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Gerard Keser – Managing Director, N-Sea Group – Netherlands

Gerard Keser of N-Sea discusses the capacities that the group has added on since the acquisition of Stork’s subsea department and the step change this acquisition has made possible, as well as the company’s growing asset base such as the Edradour. 

How has N-Sea Group evolved into its current positioning in the subsea market?

N-Sea Group was founded in 1933 as a ferry company for the islands in the south of Holland, and the company developed a diving capacity to service the burgeoning oil and gas market in the 1970s oil boom. By the 1990s, we had moved into survey and ROV work. We currently offer our services in the domains of IRM, survey and subsea services for existing subsea infrastructure or infrastructure yet to be installed.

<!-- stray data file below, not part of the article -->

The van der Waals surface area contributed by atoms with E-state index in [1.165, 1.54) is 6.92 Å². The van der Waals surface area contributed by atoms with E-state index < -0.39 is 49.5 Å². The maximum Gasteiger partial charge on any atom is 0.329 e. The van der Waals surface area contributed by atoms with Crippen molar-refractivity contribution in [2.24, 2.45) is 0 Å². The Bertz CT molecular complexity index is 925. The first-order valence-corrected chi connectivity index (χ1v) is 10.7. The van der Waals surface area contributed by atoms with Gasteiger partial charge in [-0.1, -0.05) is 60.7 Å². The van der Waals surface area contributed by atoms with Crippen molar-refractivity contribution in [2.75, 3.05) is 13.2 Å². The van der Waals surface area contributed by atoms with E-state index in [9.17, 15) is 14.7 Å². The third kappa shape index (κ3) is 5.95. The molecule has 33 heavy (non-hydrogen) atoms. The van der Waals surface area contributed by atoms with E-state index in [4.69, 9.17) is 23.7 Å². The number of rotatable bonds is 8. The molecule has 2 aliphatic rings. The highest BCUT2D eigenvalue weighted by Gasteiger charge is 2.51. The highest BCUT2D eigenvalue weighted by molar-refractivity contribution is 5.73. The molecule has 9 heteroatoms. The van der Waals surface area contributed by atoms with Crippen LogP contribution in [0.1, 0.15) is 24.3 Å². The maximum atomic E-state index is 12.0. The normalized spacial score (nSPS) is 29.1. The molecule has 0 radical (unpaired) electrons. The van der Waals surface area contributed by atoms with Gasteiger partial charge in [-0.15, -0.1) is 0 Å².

Overall, N-Sea Group has decided to target a niche market where we believe that we can truly make a different and add value, namely the area of subsea asset IMR. The market for these services is relatively fragmented with a small number of very large multinationals alongside a plethora of smaller local companies – the just middle is missing. This middle ground is precisely our sweet spot of added value for our customers – oil and gas majors, as well as second and third tier operators who are expanding and looking for partners with whom they can have a more balanced relationship. The larger subsea multinationals have a tendency to dictate to smaller clients, while smaller subsea companies often cannot offer a total package of services to make partnering a worthwhile endeavor.

What do you consider to be the three major milestones of the N-Sea Group under your tenure thus far?